The Languages of Pao
November 8, 2013 3 Comments
The Languages of Pao is one of Jack Vance’s earlier works, published in 1958. It is the third Vance novel that I have read, and probably the best so far. I really enjoyed this novel and am going to give it a high rating. However, I can see where some readers may not fancy this sort of novel.
This is science fiction for smart people. In other words, it takes a bit of aptitude to read this and enjoy it for what it is. If a reader comes to this novel thinking it is something else, they will be aggravated. The Languages of Pao is not an action novel. There are, really, only three characters in the novel. Reader who are used to “growing up with” characters who reside in 10-tome epic fantasies, may find these characters underdeveloped. I would disagree; they are just not rendered with tedious detail. Finally, this novel only has the smallest amount of scientific detail. So, readers who are used to high-tech, mecha stuff might be disappointed.
There is a concept that Vance utilizes in this novel that provides the overarching theme. Wikipedia proudly proclaims this the linguistic Sapir–Whorf hypothesis. This particular “hypothesis” was developed by Wilhelm von Humboldt, Franz Boas, and Edward Sapir. I cannot speak for how familiar our author was regarding these linguistic theories. I, frankly, am not too familiar with them, although I’ve run across the names of these fellows plenty; particularly in philosophy of language and anthropology. Humboldt generally comes up in reference to political philosophy.
Anyway, you may be chomping at the bit for me to explain what this Sapir-Whorf concept is. Well, I’m not going to. Because that’s what Vance’s book does. On the planet Pao with main character Beran Panasper. Let me then, simply, boil this whole thing down to one question: “What role does language (organic or artificial) play in a social group’s understanding of reality? In other words, how does it shape their lives, nation, and outlook?”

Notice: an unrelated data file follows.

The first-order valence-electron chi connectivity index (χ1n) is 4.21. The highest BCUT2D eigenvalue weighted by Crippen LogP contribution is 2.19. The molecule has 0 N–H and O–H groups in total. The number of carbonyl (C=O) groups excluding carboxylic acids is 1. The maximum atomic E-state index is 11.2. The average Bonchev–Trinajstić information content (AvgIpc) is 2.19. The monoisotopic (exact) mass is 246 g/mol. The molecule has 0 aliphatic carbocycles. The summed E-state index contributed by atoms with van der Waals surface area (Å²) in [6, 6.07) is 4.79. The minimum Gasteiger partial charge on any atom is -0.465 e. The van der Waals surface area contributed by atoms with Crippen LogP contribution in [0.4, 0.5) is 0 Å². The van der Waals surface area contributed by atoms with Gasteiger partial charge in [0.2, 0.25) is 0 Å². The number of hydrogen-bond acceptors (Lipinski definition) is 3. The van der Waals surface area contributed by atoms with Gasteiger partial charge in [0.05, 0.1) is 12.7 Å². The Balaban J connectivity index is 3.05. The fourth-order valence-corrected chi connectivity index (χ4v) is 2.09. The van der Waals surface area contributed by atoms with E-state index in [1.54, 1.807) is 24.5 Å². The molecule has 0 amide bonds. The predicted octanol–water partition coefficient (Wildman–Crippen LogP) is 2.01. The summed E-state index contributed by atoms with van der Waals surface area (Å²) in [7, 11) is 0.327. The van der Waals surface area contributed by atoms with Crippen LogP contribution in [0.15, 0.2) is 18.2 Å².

It is okay to admit that the above paragraphs bored you to tears and you have already decided this novel is not for you. However, understand that Vance is dealing with that linguistic question by working in the science fiction genre. So, Vance selects three main facets of society (represented by the Paonese, the Breakness, and the Brumbos) to cause havoc on the planet Pao. All of this gets situated within the political scheming/intrigue of the ambitious characters. It is like Dune – without all of the sandworms, blue-eyes, and crazy witches. But nevertheless, I see a lot of parallels between the two novels. And the “villain” is not really a bad guy from all perspectives. Plus, he’s the one that comes with the neat “modifications” – (surgical enhancements to his person).
I love Vance’s use of vocabulary. I appreciate how he works with a linguistic concept without making his novel overlong or bludgeoning the reader (Mieville, looking at you, son). I neither loved nor hated the characters, but I was interested to see what happened. And maybe this is not the most exciting read in science fiction, but it surely is one of the more intelligent and well-written. The only complaint is that it seems set up too artificially, almost as a too-carefully controlled experiment. But on the other hand, what author doesn’t do this?